She grew up in a small town on the West Coast. The residents were nosy, minding everyone else’s business. School was filled with cliques, and, try as she might, she didn’t fit in. Hoping to escape, she went to a local college. But when her money ran out, she settled for a low-level job with little hope for advancement.
That’s kind of a depressing story. Try this version instead:
She grew up in a small town on the West Coast, where everyone was friendly. Because she had so many interests — sports, music, books, math — she touched base with almost everyone at school. Determined to see the world, she went to a local college. When her scholarship dried up, she didn’t want to take out massive student loans. Instead, she took an entry-level job and started saving, determined to go back to school and finish her degree debt-free.
Though these stories are based on the same facts, they couldn’t be more different in tone. Whether you know it or not, you’ve created a narrative for your life — and it impacts both your present and future. If you tell yourself a better story, you just may find yourself living a better life.
Not a Fairy Tale
A personal story doesn’t come from your imagination. It’s based on the facts of your life and presented through your eyes. People don’t simply exist from one moment to the next. You continually examine and interpret your life to find — or make — meaning. As you arrange the details, they help shape you as a person.
This storytelling process is developmental. While approaching young adulthood, individuals begin to develop life narratives. Teens understand cause-and-effect, patterns and themes. They use this internalized understanding to explain their lives. Younger people focus on change: “I’m an athlete. No, wait, I’m a brainiac.” Over time, the emphasis shifts to themes: “I can never catch a break,” or “I get what I want through hard work.” The older people get, the less likely they are to alter their narratives.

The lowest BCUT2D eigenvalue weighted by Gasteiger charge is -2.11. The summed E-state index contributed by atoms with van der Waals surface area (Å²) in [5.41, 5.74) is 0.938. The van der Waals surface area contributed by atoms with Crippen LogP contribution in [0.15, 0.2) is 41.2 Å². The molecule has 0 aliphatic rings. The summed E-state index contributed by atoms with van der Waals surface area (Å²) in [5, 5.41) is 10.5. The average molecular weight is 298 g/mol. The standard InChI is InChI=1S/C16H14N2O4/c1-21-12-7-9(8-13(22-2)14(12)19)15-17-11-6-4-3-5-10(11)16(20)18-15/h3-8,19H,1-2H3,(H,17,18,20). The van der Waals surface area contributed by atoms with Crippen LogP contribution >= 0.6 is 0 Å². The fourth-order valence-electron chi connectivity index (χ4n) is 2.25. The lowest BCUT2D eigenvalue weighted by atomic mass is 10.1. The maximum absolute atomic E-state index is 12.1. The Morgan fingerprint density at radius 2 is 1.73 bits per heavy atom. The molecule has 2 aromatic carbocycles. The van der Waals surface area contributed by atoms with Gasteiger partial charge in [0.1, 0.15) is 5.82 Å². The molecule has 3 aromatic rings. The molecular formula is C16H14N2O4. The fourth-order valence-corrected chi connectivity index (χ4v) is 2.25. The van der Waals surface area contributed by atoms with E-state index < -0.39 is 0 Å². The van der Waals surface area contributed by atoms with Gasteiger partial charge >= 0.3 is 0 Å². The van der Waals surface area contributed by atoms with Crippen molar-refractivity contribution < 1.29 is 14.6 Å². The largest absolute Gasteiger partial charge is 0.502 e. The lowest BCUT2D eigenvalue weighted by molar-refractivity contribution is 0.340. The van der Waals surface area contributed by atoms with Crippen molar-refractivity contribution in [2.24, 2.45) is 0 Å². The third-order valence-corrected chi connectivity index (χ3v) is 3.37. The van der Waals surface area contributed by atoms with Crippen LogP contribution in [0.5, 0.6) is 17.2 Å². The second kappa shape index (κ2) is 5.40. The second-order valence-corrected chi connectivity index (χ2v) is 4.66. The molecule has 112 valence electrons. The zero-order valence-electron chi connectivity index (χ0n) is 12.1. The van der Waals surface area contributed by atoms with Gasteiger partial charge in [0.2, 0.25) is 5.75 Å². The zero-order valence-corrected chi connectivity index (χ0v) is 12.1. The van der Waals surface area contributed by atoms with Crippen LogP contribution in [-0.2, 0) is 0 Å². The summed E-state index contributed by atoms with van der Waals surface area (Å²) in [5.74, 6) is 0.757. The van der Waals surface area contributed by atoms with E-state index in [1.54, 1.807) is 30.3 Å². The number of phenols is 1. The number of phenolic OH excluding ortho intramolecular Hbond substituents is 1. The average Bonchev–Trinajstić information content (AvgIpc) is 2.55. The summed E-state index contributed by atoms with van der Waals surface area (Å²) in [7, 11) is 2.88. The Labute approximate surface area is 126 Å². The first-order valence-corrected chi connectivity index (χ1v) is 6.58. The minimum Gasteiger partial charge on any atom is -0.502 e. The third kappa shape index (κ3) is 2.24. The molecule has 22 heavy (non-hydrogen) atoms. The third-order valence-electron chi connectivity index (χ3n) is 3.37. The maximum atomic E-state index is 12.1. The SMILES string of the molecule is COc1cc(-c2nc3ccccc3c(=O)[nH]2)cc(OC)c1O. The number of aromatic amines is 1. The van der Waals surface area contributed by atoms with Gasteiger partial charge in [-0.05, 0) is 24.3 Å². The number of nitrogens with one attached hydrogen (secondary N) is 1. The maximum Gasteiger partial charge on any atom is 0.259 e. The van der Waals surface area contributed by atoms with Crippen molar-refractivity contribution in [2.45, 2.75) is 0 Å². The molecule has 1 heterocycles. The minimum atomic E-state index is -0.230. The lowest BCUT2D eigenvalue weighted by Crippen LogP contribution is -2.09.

The Strength of Stories
Creating a narrative isn’t done to find excuses, relinquish responsibility or make lemonade out of lemons. Storytelling is simply part of human communication, both internally and toward others. It’s no coincidence that so many popular movies and books have strong story arcs. Plot-driven accounts make sense to people.
But unlike movies and books, life isn’t plotted. It’s random and disconnected at times. Using narratives, people find patterns to understand what’s happening, but these stories aren’t set in stone. They alter depending upon the audience. Though you have an internal version of why a work project failed, you offer a different report to your boss. The details remain the same, but emphasis and presentation differ.
The process of telling stories strengthens them. You use story variations in different contexts: home, social settings, work environments and new situations. The one you repeat the most sticks in your memory, becoming the preferred version.
For Better or Worse
Narratives impact how humans live. Young people use them for direction. A common one: “I’ll study hard, go to college, and then find a job where I can make a difference.” Stories help make choices: “I’m a family guy, so I’ve really got to consider how relocating for the promotion will affect my aging parents.” Personal histories also serve for comfort and support: “I’m strong and independent, so I’ll get over this breakup.”
Narratives can also be harmful. Hold a negative one that’s no longer true — “I’m an outsider” — and you make life more difficult. Emphasize the problems you’ve experienced — “I mess up everything” — and you reinforce pessimism. If you tell yourself a better story, adversity may not hit so hard.
Change Your Mind
If you find yourself living with a story arc you don’t like, you have the power to rewrite it. Change takes time, arising from many small steps. It’s not easy to alter your thinking, but it’s possible:
- Understand that it’s a story, not a fortune. It doesn’t control your life.
- If at some point your story isn’t helping your life, re-write it by changing focal points.
- Redefine unpleasant circumstances. If your car gets rear-ended, try “We’re so lucky no one got hurt” rather than “Why do these things always happen to me?”
- If you experience a trauma, don’t add it to your narrative. Consider it an outlier.
- Focus on aspects you can control.
- Don’t forget the role others play in your life, or you risk losing sympathy and empathy.
- Repeat the new narrative to help establish it in your mind.
It’s hard to take negative circumstances — job insecurity, financial struggles, relationship problems — and put positive spins on them. Practice helps. And, remember: If you tell yourself a better story, you’ll be living there, inside it.